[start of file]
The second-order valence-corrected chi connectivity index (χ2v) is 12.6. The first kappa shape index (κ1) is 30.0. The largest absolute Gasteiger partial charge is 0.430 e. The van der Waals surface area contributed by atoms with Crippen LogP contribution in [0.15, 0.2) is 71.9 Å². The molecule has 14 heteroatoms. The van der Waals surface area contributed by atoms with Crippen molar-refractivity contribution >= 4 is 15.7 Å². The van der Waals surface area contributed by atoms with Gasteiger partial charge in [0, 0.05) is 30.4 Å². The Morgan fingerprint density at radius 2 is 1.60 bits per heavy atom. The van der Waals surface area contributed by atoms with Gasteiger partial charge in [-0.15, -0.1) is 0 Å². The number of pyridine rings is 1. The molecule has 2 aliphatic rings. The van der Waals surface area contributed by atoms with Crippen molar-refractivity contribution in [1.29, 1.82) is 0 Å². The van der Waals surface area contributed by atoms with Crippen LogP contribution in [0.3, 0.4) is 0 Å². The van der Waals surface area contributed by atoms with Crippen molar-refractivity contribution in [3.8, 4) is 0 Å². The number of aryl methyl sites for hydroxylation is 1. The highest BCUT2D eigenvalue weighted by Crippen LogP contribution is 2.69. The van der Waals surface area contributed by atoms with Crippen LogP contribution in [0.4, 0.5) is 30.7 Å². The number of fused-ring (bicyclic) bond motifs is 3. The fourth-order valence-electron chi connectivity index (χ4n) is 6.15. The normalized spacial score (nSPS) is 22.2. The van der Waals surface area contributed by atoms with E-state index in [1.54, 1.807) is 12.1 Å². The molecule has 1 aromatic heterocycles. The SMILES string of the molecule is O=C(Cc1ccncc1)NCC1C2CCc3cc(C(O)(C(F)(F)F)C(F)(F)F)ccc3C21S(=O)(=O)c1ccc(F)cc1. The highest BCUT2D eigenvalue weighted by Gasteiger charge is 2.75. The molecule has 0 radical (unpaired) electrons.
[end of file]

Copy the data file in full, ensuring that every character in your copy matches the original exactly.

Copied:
The second-order valence-corrected chi connectivity index (χ2v) is 12.6. The first kappa shape index (κ1) is 30.0. The largest absolute Gasteiger partial charge is 0.430 e. The van der Waals surface area contributed by atoms with Crippen LogP contribution in [0.15, 0.2) is 71.9 Å². The molecule has 14 heteroatoms. The van der Waals surface area contributed by atoms with Crippen molar-refractivity contribution >= 4 is 15.7 Å². The van der Waals surface area contributed by atoms with Gasteiger partial charge in [0, 0.05) is 30.4 Å². The Morgan fingerprint density at radius 2 is 1.60 bits per heavy atom. The van der Waals surface area contributed by atoms with Gasteiger partial charge in [-0.15, -0.1) is 0 Å². The number of pyridine rings is 1. The molecule has 2 aliphatic rings. The van der Waals surface area contributed by atoms with Crippen molar-refractivity contribution in [1.29, 1.82) is 0 Å². The van der Waals surface area contributed by atoms with Crippen LogP contribution in [0.3, 0.4) is 0 Å². The van der Waals surface area contributed by atoms with Crippen molar-refractivity contribution in [3.8, 4) is 0 Å². The number of aryl methyl sites for hydroxylation is 1. The highest BCUT2D eigenvalue weighted by Crippen LogP contribution is 2.69. The van der Waals surface area contributed by atoms with Crippen LogP contribution in [0.4, 0.5) is 30.7 Å². The number of fused-ring (bicyclic) bond motifs is 3. The fourth-order valence-electron chi connectivity index (χ4n) is 6.15. The normalized spacial score (nSPS) is 22.2. The van der Waals surface area contributed by atoms with E-state index in [1.54, 1.807) is 12.1 Å². The molecule has 1 aromatic heterocycles. The SMILES string of the molecule is O=C(Cc1ccncc1)NCC1C2CCc3cc(C(O)(C(F)(F)F)C(F)(F)F)ccc3C21S(=O)(=O)c1ccc(F)cc1. The highest BCUT2D eigenvalue weighted by Gasteiger charge is 2.75. The molecule has 0 radical (unpaired) electrons.